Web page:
However, certain aspects of the production were always going to have obstructive potential, and did indeed play out as such. The show’s chief flaw was predicated by its wry resilience in keeping to the parameters of the eponymous team-building conference throughout the entirety of its running time. I admired the duo’s dedication to the premise, but throughout the show it slowly transitioned from an entertaining novelty to a necessary gimmick. The comic potential of pedantry and incompetence, the two most prominent comic assets in the writing, is prone to swift exhaustion. While ‘Email Etiquette’ and ‘Fonts: Friends and Foes’, the two mid-way sections that most expanded on these qualities, were both highly amusing, the show seemed to lose momentum thereafter, as though the bottom of the proverbial pedantic barrel had been struck. The innovative range of in-character mispronunciations and typos that filled the spaces where most comedy shows would have required a witty flourish were still charming, but they had lost much of their novelty by this point.

The show’s other major pitfall came in the construction of the characters themselves. Keane and Magliano-Wright have impressive on-stage chemistry, but their chosen personalities did not seem like the most expressive vehicle for this. At times I felt as though the only obvious disparity between ‘Larry’ (Magliano-Wright) and ‘Marko’ (Keane) was the former’s romantic misfortunes. These were explored in a through line that allowed for a refreshingly different level of interrelation, captured in the image of Keane’s gormless grin emanating across the stage, unreciprocated by Magliano’s convincingly dejected downcast gaze. Besides this, however, the duo came across less as a double act and more as two sides of the same coin. While the homogeneity of their characters certainly has comic value, I feel that more individually streamlined character development would prove very fruitful here.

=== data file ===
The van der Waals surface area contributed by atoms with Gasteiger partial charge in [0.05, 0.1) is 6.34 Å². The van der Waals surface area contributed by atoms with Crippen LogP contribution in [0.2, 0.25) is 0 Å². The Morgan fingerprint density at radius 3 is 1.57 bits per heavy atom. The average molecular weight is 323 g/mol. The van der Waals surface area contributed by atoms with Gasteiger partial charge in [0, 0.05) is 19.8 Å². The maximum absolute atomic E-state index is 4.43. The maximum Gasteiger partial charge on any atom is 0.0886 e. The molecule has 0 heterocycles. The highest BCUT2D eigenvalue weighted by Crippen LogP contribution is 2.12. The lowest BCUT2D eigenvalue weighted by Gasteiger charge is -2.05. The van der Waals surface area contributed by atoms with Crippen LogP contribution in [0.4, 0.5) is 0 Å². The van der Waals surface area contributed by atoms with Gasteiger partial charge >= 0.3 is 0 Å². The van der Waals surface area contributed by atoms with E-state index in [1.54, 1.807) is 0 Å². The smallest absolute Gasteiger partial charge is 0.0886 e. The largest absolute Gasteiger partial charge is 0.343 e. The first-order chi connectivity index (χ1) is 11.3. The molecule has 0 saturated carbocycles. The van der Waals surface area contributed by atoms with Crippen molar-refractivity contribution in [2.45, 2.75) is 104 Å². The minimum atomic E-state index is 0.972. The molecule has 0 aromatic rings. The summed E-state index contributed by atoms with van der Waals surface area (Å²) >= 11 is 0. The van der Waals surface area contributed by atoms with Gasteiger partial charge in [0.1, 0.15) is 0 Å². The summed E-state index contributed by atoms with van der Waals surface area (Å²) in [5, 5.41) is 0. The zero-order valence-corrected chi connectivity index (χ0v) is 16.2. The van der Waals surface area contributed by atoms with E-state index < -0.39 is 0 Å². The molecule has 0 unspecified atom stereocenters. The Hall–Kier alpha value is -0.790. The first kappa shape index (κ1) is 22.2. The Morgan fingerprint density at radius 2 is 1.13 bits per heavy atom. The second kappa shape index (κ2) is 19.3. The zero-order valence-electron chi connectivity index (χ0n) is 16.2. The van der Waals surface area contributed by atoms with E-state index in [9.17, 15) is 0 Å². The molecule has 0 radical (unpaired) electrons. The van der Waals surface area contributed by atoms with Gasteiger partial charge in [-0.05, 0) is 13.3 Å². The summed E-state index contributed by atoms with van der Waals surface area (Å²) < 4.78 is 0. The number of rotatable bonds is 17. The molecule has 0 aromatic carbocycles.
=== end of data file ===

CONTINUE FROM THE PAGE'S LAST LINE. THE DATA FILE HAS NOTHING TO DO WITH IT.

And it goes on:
For all it didn’t always eschew the tedium of its own premise, there was something thoroughly good-natured and self-aware about the performance that went some way towards smoothing over these tensions. Keane and Magliano’s impressively corpse-free portrayals were underpinned by an insinuation of their own awareness as to the ridiculousness of their concept and performance. Possibly the greatest risk they faced from the onset was that this would manifest as an in-joke or shared indulgence, but their comic manner and attunement to the crowd was easily sufficient to generate an inclusive atmosphere. From an audience perspective, it was consistently evident that the duo were having a great deal of fun bringing a creation decisively of their own to life, but at any given point I felt invited into sharing this experience; at times it was more entertaining than others, but it was never exclusive. If this is the chief criterion for the show’s success as a concept (which I suspect it may have been) then it certainly hit the mark.

Before stepping into the Playroom, I was sceptical of whether or not there were sixty minutes of solid comedic material that could be drawn from such prosaic characters and premise. Having seen the show, I retain this scepticism but won’t pretend it wasn’t anything other than a good laugh watching Keane and Magliano-Wright giving it their best stab.

Team Building Conference is on in the Corpus Playroom until 17 February